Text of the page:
When I was a teenager I was in an abusive relationship. I did not recognize the person I had become as a result of this toxic dynamic. I experienced symptoms of post traumatic stress disorder and explored a variety of ways to heal. I trained as a domestic violence advocate at a local women’s shelter and learned that this experience is complex but also quite common. I saw a therapist for awhile but did not feel that it helped me to overcome the symptoms and pain I had developed from the abuse. I began to practice yoga and gained a new awareness of my body and realized that the practice was helping to alleviate trauma. I went to India and learned about the idea of energy flowing around our bodies which could be in or out of balance. This conceptualization of myself as existing simultaneously across the mental, physical, emotional and energetic levels helped me immensely. It allowed me to understand myself in a clearer way and come to terms with how the traumatic experience had affected me so profoundly. I traveled the world for several years studying traditional approaches to healing and found several commonalities. I found that the spiritual aspect of our identity, our relationship to nature, the use of musical instruments, and the exploration of psychic reality were nearly universally used by healers. These concepts in tandem with the psychotherapeutic approach taught me a powerful approach to my condition. This lead me to feeling more confident in my ability to overcome the dysfunction and learn to return to a happier, healthier version of myself. I realized that there is no single lens to look at people through, but that the key to healing is by addressing ourselves as mind, body and spirit. This is why I decided to focus my career on holistic healing, with a focus on recovery from relational abuse and PTSD.
I began to practice yoga as my form of self-care. The transformation I experienced on the mat helped me to heal the invisible wounds that remained after an experience with violence. I was working with survivors as a therapist and realized that if yoga could be so powerful for me that I wanted to share it with my clients.
I traveled to India and South America to explore spirituality and found meaning and value in many belief systems. The practices offered by Vedanta philosophy, Buddhism and Shamanism, taught me about the intangible part of ourselves which can be called the soul.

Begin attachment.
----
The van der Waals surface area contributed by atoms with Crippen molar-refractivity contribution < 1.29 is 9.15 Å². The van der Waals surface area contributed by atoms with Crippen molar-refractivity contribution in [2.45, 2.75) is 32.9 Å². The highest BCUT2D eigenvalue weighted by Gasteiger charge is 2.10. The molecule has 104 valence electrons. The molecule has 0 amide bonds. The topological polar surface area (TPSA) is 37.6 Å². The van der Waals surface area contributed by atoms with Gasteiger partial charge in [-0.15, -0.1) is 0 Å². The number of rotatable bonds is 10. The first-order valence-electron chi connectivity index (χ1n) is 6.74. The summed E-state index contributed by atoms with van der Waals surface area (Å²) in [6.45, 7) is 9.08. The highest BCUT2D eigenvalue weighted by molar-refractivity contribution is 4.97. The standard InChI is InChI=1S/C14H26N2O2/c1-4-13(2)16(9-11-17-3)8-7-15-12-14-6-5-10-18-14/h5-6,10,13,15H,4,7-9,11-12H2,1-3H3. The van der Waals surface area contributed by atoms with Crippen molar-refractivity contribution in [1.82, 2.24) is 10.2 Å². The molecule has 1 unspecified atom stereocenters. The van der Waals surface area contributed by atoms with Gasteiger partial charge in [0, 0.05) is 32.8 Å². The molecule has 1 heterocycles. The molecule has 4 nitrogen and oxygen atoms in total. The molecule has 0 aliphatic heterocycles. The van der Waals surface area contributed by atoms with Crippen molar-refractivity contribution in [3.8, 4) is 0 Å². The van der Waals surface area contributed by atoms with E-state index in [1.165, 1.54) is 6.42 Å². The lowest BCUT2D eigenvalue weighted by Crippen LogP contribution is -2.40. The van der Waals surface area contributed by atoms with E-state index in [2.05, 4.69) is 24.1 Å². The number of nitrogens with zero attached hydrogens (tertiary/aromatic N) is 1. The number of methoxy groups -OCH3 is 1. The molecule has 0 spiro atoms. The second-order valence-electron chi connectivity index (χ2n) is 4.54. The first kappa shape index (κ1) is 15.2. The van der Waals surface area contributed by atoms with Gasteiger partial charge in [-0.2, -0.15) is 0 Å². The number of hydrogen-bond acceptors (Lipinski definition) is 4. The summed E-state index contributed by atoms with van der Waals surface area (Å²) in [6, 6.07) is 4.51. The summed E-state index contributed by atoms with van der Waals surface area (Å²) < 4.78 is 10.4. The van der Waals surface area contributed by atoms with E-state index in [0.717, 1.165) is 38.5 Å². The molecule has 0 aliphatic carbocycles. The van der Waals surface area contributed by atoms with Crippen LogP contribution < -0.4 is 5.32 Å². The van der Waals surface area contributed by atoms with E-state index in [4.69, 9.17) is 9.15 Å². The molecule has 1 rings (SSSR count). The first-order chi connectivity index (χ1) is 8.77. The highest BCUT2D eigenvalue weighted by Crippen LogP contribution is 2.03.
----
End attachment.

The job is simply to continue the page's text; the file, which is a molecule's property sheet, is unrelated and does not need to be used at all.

In my travels, I met women from around the world who shared the painful experience of surviving gender-based violence. I was surprised at hearing the same stories again and again. The realization that women in many different parts of the world including New York, New Delhi, Buenos Aires and Bogota shared so much moved me to address this issue in my work. I began to understand just how prevalent yet ignored this issue was and how debilitating the consequences could be. During my time in four major cities in Latin America I interviewed women about the topic of gender based violence. I was frustrated that violence against women is so widespread while resources for support are minimal.
I did my 200 hour yoga teacher training with the Sivananda school in Medellin, Colombia. I returned home with a vision to integrate my mental health background, spiritual beliefs, yoga practice and passion for helping women around the world. I ran a pilot program introducing yoga to women survivors of violence in northern Uganda in the spring of 2013. The practice helped them to reduce physical pain and to realize their own value and self worth. It also lead them to begin to forgive those who had wronged them. My vision is to continue to utilize my experiences and training to guide others on the path to be well and heal on all levels of their being. My approach integrates therapeutic modalities with the movement and breathing of yoga postures and an awareness of our spirit. This facilitates us on our journey to be balanced in mind, body and soul.
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